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The folly of the recruitment embargo

By Aileen Quigley - 04th Dec 2023


Runaway budgets do need to be curtailed, but freezing the appointment of new staff is not the answer

So Budget season has come and gone. It was most notable for the politicians and bean counters telling us that as a health service, we are living way beyond our means, as the infamous quote almost goes. This has resulted in a recruitment freeze across the entirety of the HSE with some very limited exceptions, such as new consultants, doctors in training, and graduate nurses and midwives. It includes administrative and managerial posts, but also members of the health service’s workforce that it is utterly dependent on, such as all doctors not in training, home help services, and agency nursing staff.

The most disappointing part of this is that in the last year or so there was a feeling, at least in the community, that investment was finally coming through. Where I am based locally as a GP, there has been new community-based specialty services introduced in diabetes, respiratory, and geriatric medicine. Emergency department staff are working with the ambulance service directly to go out to people’s homes to reduce admissions where they are not necessary. There are more streamlined online referral processes and we now have excellent direct access to imaging which has helped us decide who actually needs referral to specialty services. Towns across the country from Bantry to Ballyshannon have welcomed shiny new primary care centres and community hospitals. It’s very unlike me to toot the HSE’s horn, but all of these mean that we are no longer as reliant on hospital-based services and may be able to reduce admissions when they are not needed. Our hospital colleagues have also been doing trojan work with outpatient clinics, diagnostics and endoscopy procedures being run over weekends in a bid to cut waiting lists.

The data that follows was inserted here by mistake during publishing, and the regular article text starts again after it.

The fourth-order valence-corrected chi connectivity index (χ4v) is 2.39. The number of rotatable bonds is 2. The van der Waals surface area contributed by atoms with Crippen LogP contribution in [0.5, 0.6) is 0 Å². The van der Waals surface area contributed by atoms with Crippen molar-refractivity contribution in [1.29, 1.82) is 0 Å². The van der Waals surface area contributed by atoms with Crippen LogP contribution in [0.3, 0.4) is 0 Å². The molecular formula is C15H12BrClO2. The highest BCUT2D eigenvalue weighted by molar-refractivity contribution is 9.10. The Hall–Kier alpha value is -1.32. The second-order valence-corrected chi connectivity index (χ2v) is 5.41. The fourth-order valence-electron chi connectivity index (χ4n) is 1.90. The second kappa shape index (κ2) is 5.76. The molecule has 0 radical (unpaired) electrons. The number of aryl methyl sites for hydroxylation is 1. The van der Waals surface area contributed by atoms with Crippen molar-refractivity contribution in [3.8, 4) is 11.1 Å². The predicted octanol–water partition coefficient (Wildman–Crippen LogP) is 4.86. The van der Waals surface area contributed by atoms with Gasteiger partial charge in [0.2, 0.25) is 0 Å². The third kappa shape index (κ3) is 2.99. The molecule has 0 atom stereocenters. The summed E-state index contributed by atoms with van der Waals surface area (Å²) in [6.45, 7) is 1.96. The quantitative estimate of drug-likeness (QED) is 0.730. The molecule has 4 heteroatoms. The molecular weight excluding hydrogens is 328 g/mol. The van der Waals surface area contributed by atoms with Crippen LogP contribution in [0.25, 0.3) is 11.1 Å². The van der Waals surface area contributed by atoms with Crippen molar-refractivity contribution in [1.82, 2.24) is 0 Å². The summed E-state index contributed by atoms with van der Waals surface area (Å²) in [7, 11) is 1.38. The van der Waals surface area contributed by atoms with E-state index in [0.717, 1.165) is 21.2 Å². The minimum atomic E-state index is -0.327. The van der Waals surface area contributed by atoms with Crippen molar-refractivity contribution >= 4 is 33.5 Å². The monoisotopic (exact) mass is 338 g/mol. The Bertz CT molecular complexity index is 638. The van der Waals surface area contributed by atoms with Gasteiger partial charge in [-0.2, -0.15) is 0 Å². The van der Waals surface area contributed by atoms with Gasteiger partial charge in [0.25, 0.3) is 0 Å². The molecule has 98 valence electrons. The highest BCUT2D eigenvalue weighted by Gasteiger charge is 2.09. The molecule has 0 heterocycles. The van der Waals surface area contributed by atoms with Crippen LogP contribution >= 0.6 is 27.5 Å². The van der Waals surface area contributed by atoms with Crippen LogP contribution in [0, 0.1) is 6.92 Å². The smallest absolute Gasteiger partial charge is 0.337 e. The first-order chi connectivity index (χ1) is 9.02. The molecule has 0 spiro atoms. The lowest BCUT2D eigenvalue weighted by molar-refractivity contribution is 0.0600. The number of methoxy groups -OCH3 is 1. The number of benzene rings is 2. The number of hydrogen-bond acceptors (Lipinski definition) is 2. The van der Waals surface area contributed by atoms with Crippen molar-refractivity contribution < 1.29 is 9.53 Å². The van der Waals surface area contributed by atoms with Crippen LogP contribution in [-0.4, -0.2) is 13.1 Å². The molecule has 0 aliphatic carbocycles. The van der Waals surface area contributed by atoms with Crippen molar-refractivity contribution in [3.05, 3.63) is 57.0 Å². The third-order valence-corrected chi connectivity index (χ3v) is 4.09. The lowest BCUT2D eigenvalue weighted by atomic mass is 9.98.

But, of course, all this investment obviously costs money – there have been huge increases in staffing and resources required to fund all this. We all know that HSE budgets are enormous, tens of billions of euro every year for a country of only five million people. It’s simplistic to say that that a health service can be run like a budget airline but we all know there are efficiencies to be found. It’s simplistic to just call for reductions in management and administration staff because when they function properly they are as vital to running a good service as any consultant or nurse. But we all know that there are too many people sitting in offices not getting enough done. We all know that the health service is spending money in the wrong places, such as pouring huge sums into the profits of private imaging centres and hospitals for diagnostics and waiting list initiatives rather than further investing in public health services directly.

Runaway budgets do need to be curtailed, but cutting recruitment is not the answer. Cutting recruitment of NCHDs not in training will disproportionately affect our smaller peripheral hospitals across the countries which are completely reliant on these staff. Cutting agency nursing will lead to greater pressure upon and burnout of our existing nurses who will continue to vote with their feet and go overseas for better working conditions. Cutting allied healthcare teams, such as physio and occupational therapy and home help services, will lead to more failed discharges and more people back on trolleys in emergency departments.

Budgetary decisions are not made in a vacuum. With coming elections that the current Government are widely expected to lose, it’s no wonder that they’re attempting to out-populist the populists. I’m fortunate enough to not need another non-means tested energy grant or tax cuts of a couple of euro here or there this year – what I do need is my patients being able to receive the care that they require  both in hospital and in the community. I need to know when I have no choice but to refer to the emergency department, that they will get safe, appropriately staffed care and there will be community services for them when they come home.

When we are hearing the news stories in January about yet another seemingly unprecedented and unexpected trolley crisis, I will have no time for the politicians on the airwaves saying that something must be done because all of this was completely and utterly predictable.

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